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Title: Automated morphometric characterization of the cerebral cortex for the developing and ageing brain
Author: Machado Cardoso, M. J.
ISNI:       0000 0004 2734 3097
Awarding Body: University College London (University of London)
Current Institution: University College London (University of London)
Date of Award: 2012
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Morphometric characterisation of the cerebral cortex can provide information about patterns of brain development and ageing and may be relevant for diagnosis and estimation of the progression of diseases such as Alzheimer's, Huntington's, and schizophrenia. Therefore, understanding and describing the differences between populations in terms of structural volume, shape and thickness is of critical importance. Methodologically, due to data quality, presence of noise, PV effects, limited resolution and pathological variability, the automated, robust and time-consistent estimation of morphometric features is still an unsolved problem. This thesis focuses on the development of tools for robust cross-sectional and longitudinal morphometric characterisation of the human cerebral cortex. It describes techniques for tissue segmentation, structural and morphometric characterisation, cross-sectional and longitudinally cortical thickness estimation from serial MRI images in both adults and neonates. Two new probabilistic brain tissue segmentation techniques are introduced in order to accurately and robustly segment the brain of elderly and neonatal subjects, even in the presence of marked pathology. Two other algorithms based on the concept of multi-atlas segmentation propagation and fusion are also introduced in order to parcelate the brain into its multiple composing structures with the highest possible segmentation accuracy. Finally, we explore the use of the Khalimsky cubic complex framework for the extraction of topologically correct thickness measurements from probabilistic segmentations without explicit parametrisation of the edge. A longitudinal extension of this method is also proposed. The work presented in this thesis has been extensively validated on elderly and neonatal data from several scanners, sequences and protocols. The proposed algorithms have also been successfully applied to breast and heart MRI, neck and colon CT and also to small animal imaging. All the algorithms presented in this thesis are available as part of the open-source package NiftySeg.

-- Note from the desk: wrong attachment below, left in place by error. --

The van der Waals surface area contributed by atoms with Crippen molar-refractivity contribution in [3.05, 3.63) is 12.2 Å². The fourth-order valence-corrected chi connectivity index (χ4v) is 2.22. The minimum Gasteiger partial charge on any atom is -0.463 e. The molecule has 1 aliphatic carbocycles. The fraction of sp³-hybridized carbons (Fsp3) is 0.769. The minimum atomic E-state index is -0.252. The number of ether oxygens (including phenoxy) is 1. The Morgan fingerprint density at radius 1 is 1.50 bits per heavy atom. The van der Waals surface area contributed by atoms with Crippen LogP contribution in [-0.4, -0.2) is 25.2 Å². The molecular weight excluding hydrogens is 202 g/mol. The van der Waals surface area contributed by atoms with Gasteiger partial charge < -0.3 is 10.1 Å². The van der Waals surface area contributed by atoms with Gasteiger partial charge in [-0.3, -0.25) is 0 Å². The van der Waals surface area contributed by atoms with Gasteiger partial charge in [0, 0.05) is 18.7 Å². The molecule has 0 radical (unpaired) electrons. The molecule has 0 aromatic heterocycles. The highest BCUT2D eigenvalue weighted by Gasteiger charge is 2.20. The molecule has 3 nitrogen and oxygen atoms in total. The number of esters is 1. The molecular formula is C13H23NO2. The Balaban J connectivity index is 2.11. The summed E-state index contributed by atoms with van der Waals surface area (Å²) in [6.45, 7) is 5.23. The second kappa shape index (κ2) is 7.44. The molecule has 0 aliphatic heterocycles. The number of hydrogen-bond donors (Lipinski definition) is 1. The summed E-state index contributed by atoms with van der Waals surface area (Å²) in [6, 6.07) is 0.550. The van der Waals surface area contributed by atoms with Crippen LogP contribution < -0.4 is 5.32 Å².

Supervisor: Ourselin, S. ; Fox, N. C. Sponsor: Not available
Qualification Name: Thesis (Ph.D.) Qualification Level: Doctoral
EThOS ID:  DOI: Not available